October 11, 2008 - 9:00 pm
By ED VOGEL
CARSON CITY — The attorney general’s office is prosecuting a former state employee on charges she looted the state Victims of Crime Program to give more than $50,000 to members of her family.
Tonya Walker, an employee of the program that compensates innocent people for their income loss and medical, funeral and other expenses, is scheduled to appear at an Oct. 21 preliminary hearing before District Judge John Bonaventure.
Walker was the compensation claims officer for the Victims of Crime Program office in Las Vegas.
She is charged with creating fictitious crimes, police reports, and medical and job records so that her husband, mother, stepfather and friends could receive payments.
Victims can receive as much as $50,000 to cover losses they suffered from crime. Funds come from assessments, fines and restitution paid by criminals under court orders.
The state Board of Examiners, chaired by Gov. Jim Gibbons, is scheduled to decide in a Tuesday meeting whether sufficient funds are available to cover claims of victims.
But Bryan Nix, who oversees the program, said Friday that the losses will not affect his agency’s ability to pay.
“We are in a real healthy position,” Nix said. “We have an $8 million budget for victims.”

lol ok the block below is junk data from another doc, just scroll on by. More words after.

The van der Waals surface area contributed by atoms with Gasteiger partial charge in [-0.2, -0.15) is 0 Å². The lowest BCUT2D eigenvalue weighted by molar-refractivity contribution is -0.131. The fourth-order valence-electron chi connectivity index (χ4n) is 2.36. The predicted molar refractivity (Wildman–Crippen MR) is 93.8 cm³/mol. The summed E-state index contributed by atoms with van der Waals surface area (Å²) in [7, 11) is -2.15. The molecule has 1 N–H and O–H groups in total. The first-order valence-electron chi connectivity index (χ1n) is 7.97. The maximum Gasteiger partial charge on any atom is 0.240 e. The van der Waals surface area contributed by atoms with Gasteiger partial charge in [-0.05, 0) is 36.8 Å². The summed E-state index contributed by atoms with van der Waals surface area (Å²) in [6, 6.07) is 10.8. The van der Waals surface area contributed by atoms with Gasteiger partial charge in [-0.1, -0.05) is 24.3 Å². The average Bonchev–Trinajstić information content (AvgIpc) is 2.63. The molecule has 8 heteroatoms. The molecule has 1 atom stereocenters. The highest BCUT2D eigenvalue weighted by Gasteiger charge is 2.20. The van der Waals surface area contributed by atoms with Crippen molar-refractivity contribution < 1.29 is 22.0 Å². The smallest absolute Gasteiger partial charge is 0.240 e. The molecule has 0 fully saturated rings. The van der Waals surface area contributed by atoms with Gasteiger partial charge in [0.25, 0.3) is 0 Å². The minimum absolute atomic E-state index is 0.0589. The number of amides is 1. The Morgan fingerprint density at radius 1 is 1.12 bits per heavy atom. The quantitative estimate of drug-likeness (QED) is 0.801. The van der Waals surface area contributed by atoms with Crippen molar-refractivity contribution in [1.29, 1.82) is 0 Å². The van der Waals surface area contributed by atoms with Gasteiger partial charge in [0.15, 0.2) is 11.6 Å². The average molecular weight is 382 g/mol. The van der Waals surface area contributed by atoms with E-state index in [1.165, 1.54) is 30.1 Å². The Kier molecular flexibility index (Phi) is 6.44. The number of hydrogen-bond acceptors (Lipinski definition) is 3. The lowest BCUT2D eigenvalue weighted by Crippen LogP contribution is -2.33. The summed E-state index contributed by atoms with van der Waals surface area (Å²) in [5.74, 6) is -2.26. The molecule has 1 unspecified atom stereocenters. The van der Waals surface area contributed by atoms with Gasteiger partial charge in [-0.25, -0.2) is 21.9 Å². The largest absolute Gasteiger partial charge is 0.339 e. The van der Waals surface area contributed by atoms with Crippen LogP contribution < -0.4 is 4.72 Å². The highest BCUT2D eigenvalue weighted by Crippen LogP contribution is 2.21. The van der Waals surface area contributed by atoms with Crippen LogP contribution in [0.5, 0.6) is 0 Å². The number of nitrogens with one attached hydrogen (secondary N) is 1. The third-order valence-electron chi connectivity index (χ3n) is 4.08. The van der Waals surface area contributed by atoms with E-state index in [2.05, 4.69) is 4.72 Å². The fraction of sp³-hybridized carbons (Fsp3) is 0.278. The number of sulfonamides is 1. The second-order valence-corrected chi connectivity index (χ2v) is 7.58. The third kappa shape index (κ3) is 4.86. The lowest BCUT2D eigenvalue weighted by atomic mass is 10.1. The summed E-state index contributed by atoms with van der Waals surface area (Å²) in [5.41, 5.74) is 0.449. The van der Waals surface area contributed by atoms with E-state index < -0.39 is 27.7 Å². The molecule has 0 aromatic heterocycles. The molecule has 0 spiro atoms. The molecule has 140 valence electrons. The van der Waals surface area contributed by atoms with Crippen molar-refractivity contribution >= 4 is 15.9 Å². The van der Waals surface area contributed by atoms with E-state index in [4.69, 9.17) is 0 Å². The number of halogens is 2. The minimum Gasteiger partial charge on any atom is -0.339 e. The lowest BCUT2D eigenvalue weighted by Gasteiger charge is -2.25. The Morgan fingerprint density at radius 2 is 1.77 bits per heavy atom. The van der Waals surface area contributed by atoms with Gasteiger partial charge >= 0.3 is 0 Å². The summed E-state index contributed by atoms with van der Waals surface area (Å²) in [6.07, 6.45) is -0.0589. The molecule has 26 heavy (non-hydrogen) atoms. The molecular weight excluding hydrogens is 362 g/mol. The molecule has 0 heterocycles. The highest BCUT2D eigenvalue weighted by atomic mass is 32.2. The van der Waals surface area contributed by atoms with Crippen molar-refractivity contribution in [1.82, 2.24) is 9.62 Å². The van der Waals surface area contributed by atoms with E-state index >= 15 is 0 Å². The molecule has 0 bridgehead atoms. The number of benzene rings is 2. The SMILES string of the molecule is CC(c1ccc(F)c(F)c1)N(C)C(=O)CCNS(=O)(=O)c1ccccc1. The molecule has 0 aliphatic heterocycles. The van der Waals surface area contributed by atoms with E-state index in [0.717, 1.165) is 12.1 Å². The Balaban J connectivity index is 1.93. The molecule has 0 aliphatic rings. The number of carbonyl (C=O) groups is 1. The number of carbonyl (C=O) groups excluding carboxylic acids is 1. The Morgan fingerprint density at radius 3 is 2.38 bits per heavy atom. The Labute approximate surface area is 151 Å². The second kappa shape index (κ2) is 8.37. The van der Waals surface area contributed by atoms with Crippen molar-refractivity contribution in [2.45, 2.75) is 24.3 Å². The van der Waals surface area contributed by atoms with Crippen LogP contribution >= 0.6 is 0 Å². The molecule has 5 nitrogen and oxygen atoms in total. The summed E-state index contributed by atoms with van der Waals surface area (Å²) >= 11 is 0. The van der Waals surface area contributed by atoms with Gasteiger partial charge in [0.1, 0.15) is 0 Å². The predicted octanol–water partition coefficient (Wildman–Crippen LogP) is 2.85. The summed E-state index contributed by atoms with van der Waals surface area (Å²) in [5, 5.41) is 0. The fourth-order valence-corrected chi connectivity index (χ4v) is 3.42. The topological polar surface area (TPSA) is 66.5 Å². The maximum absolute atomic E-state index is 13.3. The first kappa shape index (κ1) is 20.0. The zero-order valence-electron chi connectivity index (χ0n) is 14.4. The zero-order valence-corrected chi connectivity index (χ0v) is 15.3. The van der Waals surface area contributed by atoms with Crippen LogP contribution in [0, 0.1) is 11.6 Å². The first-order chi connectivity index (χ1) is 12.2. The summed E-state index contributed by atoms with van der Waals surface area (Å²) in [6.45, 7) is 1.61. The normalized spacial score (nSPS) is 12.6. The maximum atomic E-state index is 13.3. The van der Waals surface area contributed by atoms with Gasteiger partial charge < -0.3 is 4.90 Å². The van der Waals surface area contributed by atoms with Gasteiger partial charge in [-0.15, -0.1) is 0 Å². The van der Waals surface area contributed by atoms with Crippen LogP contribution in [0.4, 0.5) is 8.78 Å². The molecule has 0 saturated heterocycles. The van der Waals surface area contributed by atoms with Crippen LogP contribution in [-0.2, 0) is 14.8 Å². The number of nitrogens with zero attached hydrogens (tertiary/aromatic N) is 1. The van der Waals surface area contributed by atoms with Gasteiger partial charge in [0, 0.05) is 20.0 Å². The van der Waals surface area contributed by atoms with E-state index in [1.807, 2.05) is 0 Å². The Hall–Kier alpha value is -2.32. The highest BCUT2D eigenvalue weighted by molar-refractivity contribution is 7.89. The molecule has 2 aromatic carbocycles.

Nix said the program has added requirements to prevent employees from stealing from the fund.
“This was an unfortunate situation,” he said. “We put in steps to stop it. Everything has been analyzed and corrected.”
Walker could not be reached for comment Friday.
Funds were taken, according to court records, between August 2007 and April 2008.
Deputy Attorney General John Kelleher said Friday that he has offered Walker a plea bargain to avoid a probable higher sentence if she would plead guilty to two felonies and make restitution to the state.
She has been charged with 20 felonies and could be sentenced to 20 years in prison.
Kelleher said he also has offered deals to her family members: stepfather Frank Nolton, mother Ernestine Hunter, husband Prentice Walker and friend Kimberly Morris.
All also have been charged with felonies on allegations that they schemed with Tonya Walker to secure the funds.
Kelleher said they have been offered plea bargains to plead guilty to one felony count and make restitution.
According to the criminal complaint, Nolton received $15,396, Hunter, $14,508, and Prentice Walker, $9,820, in Victims of Crime funds.
Numerous other people, including a brother, also were given funds, according to the document.
Contact Capital Bureau Chief Ed Vogel at [email protected] or 775-687-3901.